Janice MacKinnon, a former Saskatchewan finance minister, says some degree of patient co-payment is essential. She asks, “how can we expect patients to opt for more cost-effective medical choices, such as visiting a primary care physician or walk-in clinic rather than an emergency department, when they have no understanding of the comparative costs?”

Patients will never opt for less expensive health care choices so long as their out-of-pocket cost is zero. And as long as that remains the case, the system has one guarantee: to keep them waiting.

Lee Harding is a research associate with the Frontier Centre for Public Policy.

© Troy Media


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3 Comments on HEALTH CARE – How do we end emergency room madness?

  1. Jennie Stadnichuk // March 27, 2018 at 11:02 PM // Reply

    Has anyone studied the reason for being in the ER? As noted above by “Grouchy 1” perhaps we need to learn what defines an emergency? And, how many of these folks have not gotten to see a doctor when their doors were open (i.e. Walk in Clinics do have FINITE hours). And, how many do NOT have a doctor? So get organized and attend a Walk in Clinic when they’re open. And of course more doctors need to be trained in BC as well as encouraged to “immigrate” from other provinces with incentives (yes $$$)! Finally, how many people in RIH employment are in administrative positions? I am sure if this person truly studied this he’d be in for a shock. Yes, I know, being in various administrative jobs during my working life that Administration tends to self-propagate! What’s the best ratio for Health Care workers to administrative staff? More of the Health Care budget needs to be spent on doing the care and less on clerical etc.

  2. That’s crazy, so people who can afford extra insurance move to the front of the line and those who cannot afford it will have to be pushed to the back even if they need the care, they will see those paying separately first and to hell with anyone else.

    Here in Kamloops the ER situation is not bad at all, the longest I have been in the ER from walking in the door until they send me on my way is just over an hour. In Edmonton it was common to wait 6 – 8 hours to even be looked at and once they looked at me they threw an IV in my arm so fast and rushed me up to a room for a 1 week stay. I had been writing them notes that I seriously needed to be seen immediately. They ignored me and just snapped that others were a priority even though they would basically walk in and out in no time while I sat trying not to cry from the pain. I had knee surgery 2 days before where they had damaged my throat and I could barely swallow even my own saliva but they thought I was just complaining???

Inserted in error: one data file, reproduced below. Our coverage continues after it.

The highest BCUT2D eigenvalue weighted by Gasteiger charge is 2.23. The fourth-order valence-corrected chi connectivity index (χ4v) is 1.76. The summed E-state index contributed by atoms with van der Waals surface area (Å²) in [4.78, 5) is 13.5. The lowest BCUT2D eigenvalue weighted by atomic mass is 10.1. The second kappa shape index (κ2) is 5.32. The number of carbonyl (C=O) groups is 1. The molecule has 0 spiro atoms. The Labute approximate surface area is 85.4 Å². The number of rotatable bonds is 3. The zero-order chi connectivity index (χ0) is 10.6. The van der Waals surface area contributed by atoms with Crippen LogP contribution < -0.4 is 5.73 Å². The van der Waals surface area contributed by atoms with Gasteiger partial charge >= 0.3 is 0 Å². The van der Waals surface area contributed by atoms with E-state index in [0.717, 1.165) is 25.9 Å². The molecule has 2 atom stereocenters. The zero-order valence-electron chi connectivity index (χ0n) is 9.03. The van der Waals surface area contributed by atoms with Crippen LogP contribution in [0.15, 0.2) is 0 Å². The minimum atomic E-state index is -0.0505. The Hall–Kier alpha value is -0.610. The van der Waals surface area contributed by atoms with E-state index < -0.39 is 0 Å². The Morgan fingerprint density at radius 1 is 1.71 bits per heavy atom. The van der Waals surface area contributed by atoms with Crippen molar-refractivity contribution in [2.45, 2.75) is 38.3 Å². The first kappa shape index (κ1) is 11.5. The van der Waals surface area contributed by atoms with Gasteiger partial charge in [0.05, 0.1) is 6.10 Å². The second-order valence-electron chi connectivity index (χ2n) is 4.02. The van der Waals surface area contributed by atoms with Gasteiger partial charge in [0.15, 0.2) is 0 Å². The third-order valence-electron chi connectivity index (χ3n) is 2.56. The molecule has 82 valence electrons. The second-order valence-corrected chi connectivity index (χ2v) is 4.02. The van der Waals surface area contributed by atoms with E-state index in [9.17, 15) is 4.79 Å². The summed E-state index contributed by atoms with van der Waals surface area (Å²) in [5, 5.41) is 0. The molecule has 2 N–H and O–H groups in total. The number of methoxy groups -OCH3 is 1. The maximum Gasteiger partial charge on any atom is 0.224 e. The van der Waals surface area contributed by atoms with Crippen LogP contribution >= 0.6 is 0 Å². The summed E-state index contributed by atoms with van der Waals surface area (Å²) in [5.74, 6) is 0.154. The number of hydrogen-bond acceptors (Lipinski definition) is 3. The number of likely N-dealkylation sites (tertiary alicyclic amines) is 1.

Being there is no way to know how the human factor would play out it is a terrible idea to have financial consideration patients move to the front of the line.

  3. What a load of crap. The cure for over crowded ERs is not allowing people to use them like walk in clinics. People have to learn that the flu, or a cold is not an excuse to tie up hospital resources when there are people who are suffering from serious illnesses waiting in line. Triage as they do it now definitely does Not work as it’s supposed to by any stretch of the imagination. Triage is totally up to interpretation by the nurse on duty. If He / she is having a bad day, or is just a nasty person, patients wait ( suffer ) needlessly. Offering a way to pay for service is just wrong, and people will still be at the mercy of the system because private insurance has far more limitations on what qualifies for care than the current system.